Belugas act as metric for environmental health

The waters of the Great Lakes Basin face many environmental threats, the greatest of which is pollution from chemical production, agricultural runoff, and industrial development. The health of the Great Lakes can be measured in many ways. One of the most unusual and telling is by observing the small isolated population of beluga whales living in the estuary of the St. Lawrence River in Canada.

TRANSCRIPT

GREAT LAKES BASIN IS THE LARGEST FRESHWATER ENVIRONMENT IN THE WORLD, WITH A SURFACE COVERING ALMOST 95 MILLION SQUARE MILES.

THE WATERS OF THE GREAT LAKES FACE MANY ENVIRONMENTAL THREATS, THE GREATEST OF WHICH IS POLLUTION FROM CHEMICAL PRODUCTION, AGRICULTURAL RUNOFF, AND INDUSTRIAL DEVELOPMENT.

THE HEALTH OF THE GREAT LAKES CAN BE MEASURED IN MANY WAYS, BUT ONE OF THE MOST UNUSUAL AND TELLING IS BY OBSERVING THE SMALL, ISOLATED POPULATION OF BELUGA WHALES THAT LIVE IN THE ESTUARY OF THE ST. LAWRENCE RIVER IN CANADA.

HERE'S THE STORY.

AT THE SHEDD AQUARIUM, A CROWD GATHERS TO WATCH TRAINERS INTERACT WITH A GROUP OF RARE AND UNIQUE MARINE MAMMALS -- BELUGA WHALES.

[ SQUEAKING ]

BELUGAS ARE CALLED THE CANARIES OF THE SEA BECAUSE OF THEIR REALLY COOL VOCALIZATIONS.

BUT IN A LOT OF WAYS FOR THE GREAT LAKES AND ST. LAWRENCE WATERSHED, THEY'RE KIND OF THE CANARY IN THE COAL MINE IN THE FACT THAT THEY'RE A REALLY, REALLY GREAT REFLECTION OF THE HEALTH OF THE SYSTEM ITSELF.

BELUGAS DO NOT LIVE WITHIN THE FIVE GREAT LAKES THEMSELVES BUT WITHIN THE GREAT LAKES WATERSHED IN THE ESTUARY NEAR THE MOUTH OF THE ST. LAWRENCE RIVER.

THE BELUGA'S NATURAL HABITAT IS CONNECTED TO THE WATERS OF THE GREAT LAKES THROUGH THE RIVER, AND A SMALL, ISOLATED POPULATION OF BELUGA WHALES HAS EXISTED IN THE ESTUARY SINCE THE END OF THE ICE AGE.

BECAUSE THEY ARE A LONG-LIVED ANIMAL, THEIR STORY IS VERY RICH AND FULL OF LEARNING FOR US.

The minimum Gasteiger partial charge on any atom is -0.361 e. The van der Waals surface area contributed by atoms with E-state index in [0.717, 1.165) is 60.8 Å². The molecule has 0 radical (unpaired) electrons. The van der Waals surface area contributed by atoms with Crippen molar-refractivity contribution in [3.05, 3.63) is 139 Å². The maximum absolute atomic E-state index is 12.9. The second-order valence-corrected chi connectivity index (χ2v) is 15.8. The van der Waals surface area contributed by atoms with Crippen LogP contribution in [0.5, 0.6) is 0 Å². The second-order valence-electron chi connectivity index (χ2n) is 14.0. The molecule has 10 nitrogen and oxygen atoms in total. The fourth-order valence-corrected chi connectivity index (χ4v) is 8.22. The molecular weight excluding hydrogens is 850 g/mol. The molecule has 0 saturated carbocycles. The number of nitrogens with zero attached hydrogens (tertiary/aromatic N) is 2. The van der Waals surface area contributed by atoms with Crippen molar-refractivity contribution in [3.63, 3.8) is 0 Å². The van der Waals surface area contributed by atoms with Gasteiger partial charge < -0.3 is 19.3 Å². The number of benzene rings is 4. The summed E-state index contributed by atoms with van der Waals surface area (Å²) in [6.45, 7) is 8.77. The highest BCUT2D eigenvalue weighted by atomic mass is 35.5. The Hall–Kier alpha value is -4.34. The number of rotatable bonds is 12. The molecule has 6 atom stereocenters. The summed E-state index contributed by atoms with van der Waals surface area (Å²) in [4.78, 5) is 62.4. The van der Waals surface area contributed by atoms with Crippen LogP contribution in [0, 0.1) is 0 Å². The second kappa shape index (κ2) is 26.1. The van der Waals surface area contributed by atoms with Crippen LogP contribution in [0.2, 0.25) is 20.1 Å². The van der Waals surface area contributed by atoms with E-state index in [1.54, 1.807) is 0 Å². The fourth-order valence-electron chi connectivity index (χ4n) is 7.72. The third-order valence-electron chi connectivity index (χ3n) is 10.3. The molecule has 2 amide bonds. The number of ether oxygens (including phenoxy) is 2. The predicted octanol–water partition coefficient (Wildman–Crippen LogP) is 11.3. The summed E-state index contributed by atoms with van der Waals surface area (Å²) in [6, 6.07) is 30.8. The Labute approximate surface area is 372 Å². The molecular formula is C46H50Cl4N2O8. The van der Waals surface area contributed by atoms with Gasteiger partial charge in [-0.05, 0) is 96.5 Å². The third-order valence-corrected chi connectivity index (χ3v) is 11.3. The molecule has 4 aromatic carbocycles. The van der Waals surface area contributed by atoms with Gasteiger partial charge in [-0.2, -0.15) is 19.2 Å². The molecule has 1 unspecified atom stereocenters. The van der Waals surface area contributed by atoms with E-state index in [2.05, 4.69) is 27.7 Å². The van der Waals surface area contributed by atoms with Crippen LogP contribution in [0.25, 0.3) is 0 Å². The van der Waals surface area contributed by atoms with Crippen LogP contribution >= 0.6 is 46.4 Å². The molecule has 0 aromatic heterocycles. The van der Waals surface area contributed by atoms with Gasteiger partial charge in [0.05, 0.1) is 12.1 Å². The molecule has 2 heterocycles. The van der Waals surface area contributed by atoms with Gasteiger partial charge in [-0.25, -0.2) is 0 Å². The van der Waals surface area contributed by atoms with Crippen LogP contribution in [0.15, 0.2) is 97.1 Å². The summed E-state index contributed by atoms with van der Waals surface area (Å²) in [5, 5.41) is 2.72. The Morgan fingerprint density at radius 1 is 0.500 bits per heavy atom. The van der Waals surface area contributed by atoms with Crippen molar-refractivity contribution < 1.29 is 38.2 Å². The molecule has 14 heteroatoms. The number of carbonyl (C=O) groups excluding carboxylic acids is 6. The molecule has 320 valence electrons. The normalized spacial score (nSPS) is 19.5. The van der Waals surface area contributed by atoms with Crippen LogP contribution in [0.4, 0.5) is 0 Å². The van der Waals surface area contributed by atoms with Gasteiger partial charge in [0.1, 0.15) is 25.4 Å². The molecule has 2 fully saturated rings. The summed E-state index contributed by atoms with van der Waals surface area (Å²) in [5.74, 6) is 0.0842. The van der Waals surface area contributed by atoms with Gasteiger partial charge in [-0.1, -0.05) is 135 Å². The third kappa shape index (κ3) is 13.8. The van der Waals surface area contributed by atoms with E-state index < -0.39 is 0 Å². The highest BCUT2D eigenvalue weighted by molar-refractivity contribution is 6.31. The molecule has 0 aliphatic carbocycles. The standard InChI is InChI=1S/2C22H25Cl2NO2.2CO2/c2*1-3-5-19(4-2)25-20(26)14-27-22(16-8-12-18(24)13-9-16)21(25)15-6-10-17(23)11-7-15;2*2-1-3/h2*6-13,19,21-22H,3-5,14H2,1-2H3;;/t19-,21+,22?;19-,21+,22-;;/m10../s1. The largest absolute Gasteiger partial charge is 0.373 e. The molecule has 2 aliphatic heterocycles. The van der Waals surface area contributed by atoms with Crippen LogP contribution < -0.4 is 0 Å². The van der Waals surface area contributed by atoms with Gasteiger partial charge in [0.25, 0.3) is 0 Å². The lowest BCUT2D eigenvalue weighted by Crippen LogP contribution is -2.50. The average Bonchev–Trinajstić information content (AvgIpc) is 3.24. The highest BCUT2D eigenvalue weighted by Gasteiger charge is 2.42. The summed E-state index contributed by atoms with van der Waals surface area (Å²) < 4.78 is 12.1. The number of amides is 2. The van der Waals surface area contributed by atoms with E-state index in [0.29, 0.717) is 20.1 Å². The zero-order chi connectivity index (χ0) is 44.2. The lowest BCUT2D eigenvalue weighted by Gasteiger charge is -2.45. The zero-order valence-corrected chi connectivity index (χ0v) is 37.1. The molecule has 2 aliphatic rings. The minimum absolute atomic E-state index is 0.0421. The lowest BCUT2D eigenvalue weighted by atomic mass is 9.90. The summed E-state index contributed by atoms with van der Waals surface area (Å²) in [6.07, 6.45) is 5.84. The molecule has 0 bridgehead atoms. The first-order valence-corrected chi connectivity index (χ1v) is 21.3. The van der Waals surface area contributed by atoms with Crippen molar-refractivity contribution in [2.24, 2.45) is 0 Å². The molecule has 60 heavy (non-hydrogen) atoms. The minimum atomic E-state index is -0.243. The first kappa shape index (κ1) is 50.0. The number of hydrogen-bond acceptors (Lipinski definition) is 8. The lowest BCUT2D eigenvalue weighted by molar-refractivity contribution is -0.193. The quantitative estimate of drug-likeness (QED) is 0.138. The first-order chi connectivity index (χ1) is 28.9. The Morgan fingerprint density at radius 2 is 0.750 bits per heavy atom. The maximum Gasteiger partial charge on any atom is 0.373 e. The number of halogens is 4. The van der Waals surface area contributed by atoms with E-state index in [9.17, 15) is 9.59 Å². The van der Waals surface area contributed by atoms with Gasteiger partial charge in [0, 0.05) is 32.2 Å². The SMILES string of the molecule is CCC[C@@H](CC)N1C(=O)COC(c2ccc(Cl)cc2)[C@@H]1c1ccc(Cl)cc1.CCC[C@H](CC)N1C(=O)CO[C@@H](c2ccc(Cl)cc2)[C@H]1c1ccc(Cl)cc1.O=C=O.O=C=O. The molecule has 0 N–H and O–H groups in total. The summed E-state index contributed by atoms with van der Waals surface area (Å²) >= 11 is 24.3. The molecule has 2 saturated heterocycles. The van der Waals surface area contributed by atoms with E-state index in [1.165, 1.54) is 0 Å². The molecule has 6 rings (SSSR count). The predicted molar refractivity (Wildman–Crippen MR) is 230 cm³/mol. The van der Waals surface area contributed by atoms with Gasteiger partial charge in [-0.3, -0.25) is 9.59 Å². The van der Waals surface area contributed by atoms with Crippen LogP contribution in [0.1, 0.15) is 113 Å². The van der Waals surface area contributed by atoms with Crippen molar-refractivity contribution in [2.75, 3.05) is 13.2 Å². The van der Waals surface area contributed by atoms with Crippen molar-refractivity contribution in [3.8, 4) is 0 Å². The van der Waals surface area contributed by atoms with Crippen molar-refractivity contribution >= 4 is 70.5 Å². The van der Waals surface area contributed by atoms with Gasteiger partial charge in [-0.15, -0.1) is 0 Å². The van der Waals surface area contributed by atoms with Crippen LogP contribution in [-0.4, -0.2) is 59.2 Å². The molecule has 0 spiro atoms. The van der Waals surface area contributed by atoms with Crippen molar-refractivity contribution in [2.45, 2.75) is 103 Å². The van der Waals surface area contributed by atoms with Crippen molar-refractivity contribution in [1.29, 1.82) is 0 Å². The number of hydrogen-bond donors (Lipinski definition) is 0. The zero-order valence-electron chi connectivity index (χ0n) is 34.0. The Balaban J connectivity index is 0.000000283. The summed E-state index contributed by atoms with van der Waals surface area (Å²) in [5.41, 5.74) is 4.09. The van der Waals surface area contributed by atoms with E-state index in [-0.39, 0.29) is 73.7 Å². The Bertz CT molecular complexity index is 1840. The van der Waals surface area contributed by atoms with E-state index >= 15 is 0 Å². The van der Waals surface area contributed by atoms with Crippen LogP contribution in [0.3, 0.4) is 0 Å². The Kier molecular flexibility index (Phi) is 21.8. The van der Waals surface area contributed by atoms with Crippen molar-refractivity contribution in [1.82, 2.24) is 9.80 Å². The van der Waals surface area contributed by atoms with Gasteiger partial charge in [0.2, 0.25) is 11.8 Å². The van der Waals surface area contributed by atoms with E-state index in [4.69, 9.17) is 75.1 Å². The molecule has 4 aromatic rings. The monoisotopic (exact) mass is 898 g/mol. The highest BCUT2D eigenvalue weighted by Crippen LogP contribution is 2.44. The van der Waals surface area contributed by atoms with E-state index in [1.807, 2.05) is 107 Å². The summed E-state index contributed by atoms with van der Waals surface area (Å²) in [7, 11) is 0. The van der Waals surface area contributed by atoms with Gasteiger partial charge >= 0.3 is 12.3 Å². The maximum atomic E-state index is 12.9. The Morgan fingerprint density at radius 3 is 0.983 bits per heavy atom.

BELUGAS IN THE ST. LAWRENCE WERE ONCE HUNTED TO THE BRINK OF EXTINCTION.

LOCAL FISHERMEN THOUGHT THE WHALES WERE A THREAT TO THEIR LIVELIHOOD, AND THEIR DISTINCTIVE WHITE SKIN WAS PRIZED AS A SOURCE OF LEATHER FOR SHOELACES.

COMMERCIAL HUNTING OF BELUGAS ENDED IN 1979, AND FOR SEVERAL DECADES, THE POPULATION OF BELUGAS IN THE ST. LAWRENCE WAS ON THE RISE.

BUT THE POPULATION DECLINED AGAIN AS BELUGAS FACED A NEW SET OF THREATS.

TODAY, THERE ARE ONLY ABOUT 900 BELUGAS LEFT IN THE ST. LAWRENCE RIVER.

IN ORDER TO BE ABLE TO PROTECT BELUGA, WE NEED FIRST TO UNDERSTAND BELUGA WHALES, AND THIS IS NOT A TRIVIAL TASK.

WHILE WE'RE TRYING TO UNDERSTAND BELUGA WHALE, WE ARE UNDERSTANDING THE ECOSYSTEM AS A WHOLE.

[ WHALE CALLING ]

BELUGAS ARE A BIOINDICATOR.

THE HEALTH OF THEIR POPULATION TELLS US A LOT ABOUT THE HEALTH OF THE WATER THEY LIVE IN AND SERVES AS A REMINDER THAT HUMAN ACTIONS IN ONE PART OF THE GREAT LAKES WATERSHED CAN HAVE SEVERE CONSEQUENCES IN ANOTHER PART.

WHATEVER HAVE BEEN DUMPED IN THE GREAT LAKES OVER THE PAST DECADES EVENTUALLY WILL GET IN THE ST. LAWRENCE ESTUARY, IN THE FOOD CHAIN THERE, AND THE BELUGA WHALES.

A LOT OF TIMES, WE HAVE THIS 'OUT OF SIGHT, OUT OF MIND' ATTITUDE, WHERE HOUSEHOLD CLEANING PRODUCTS OR PESTICIDES OR OTHER THINGS THAT WE'RE USING AS INDIVIDUAL CONSUMERS -- WE THINK ABOUT THEIR APPLICATION BUT NOT THE END OF THEIR LIFE.

AND EVERYTHING COLLECTS DOWNSTREAM, AND THE BELUGAS THAT LIVE IN THE ST. LAWRENCE ARE LITERALLY DOWNSTREAM FROM US IN THE GREAT LAKES.

THE ENTIRE SYSTEM IS CONNECTED.

THERE'S A LOT OF GUNK THAT THEY'RE INGESTING, AND ALL THAT IS PUT INTO THE WATER SUPPLY FROM ALL OVER THE GREAT LAKES BASIN.

IT IS BELIEVED THAT A BUILDUP OF TOXIC CHEMICALS IN THE BELUGA'S SYSTEM IS CAUSING INCREASED INCIDENCES OF CANCER AND CALF MORTALITY.

BELUGAS IN THE WILD CAN BE ELUSIVE, AND EXAMINING THE WHALES TO FIND OUT WHAT IS CAUSING THEM TO DISAPPEAR IS VERY DIFFICULT.

THAT'S WHERE THE TRAINING AT THE SHEDD AQUARIUM COMES IN.

THE BELUGAS AT THE AQUARIUM ARE TRAINED TO ASSIST HUMANS IN GATHERING VITAL INFORMATION ABOUT THEM.

THEY'RE TRAINED TO PUT THEIR TAIL IN THE TRAINER'S LAP SO WE CAN TAKE VOLUNTARY BLOOD SAMPLES.

THEY'RE TRAINED TO ALLOW US TO PASS A TUBE INTO THEIR STOMACH TO TAKE GASTRIC SAMPLES.

SO WE CAN TAKE THE INFORMATION THAT WE LEARN HERE AND MAKE THAT AVAILABLE TO PEOPLE LIKE OTHER FIELD BIOLOGISTS.

BIOLOGISTS WHO WILL USE THE INFORMATION GATHERED AT THE SHEDD TO HELP RESTORE THE BELUGA POPULATION IN THE ST. LAWRENCE RIVER.

THE BELUGAS AT THE SHEDD AQUARIUM SERVE AS A REMINDER THAT ALL LIFE IN THE GREAT LAKES IS CONNECTED AND HUMAN ACTIONS CAN HAVE GRAVE CONSEQUENCES.

THE WORST WOULD BE THAT THEY DISAPPEAR WITHOUT US UNDERSTANDING WHAT WENT ON.

MY HOPE FOR THE FUTURE IS THAT WE UNDERSTAND AND WE TAKE LESSONS FROM BELUGA WHALES.

I DON'T KNOW IF WE WILL BE ABLE TO SAVE BELUGA WHALES.

I HOPE WE WILL.

[ WHALE CALLING ]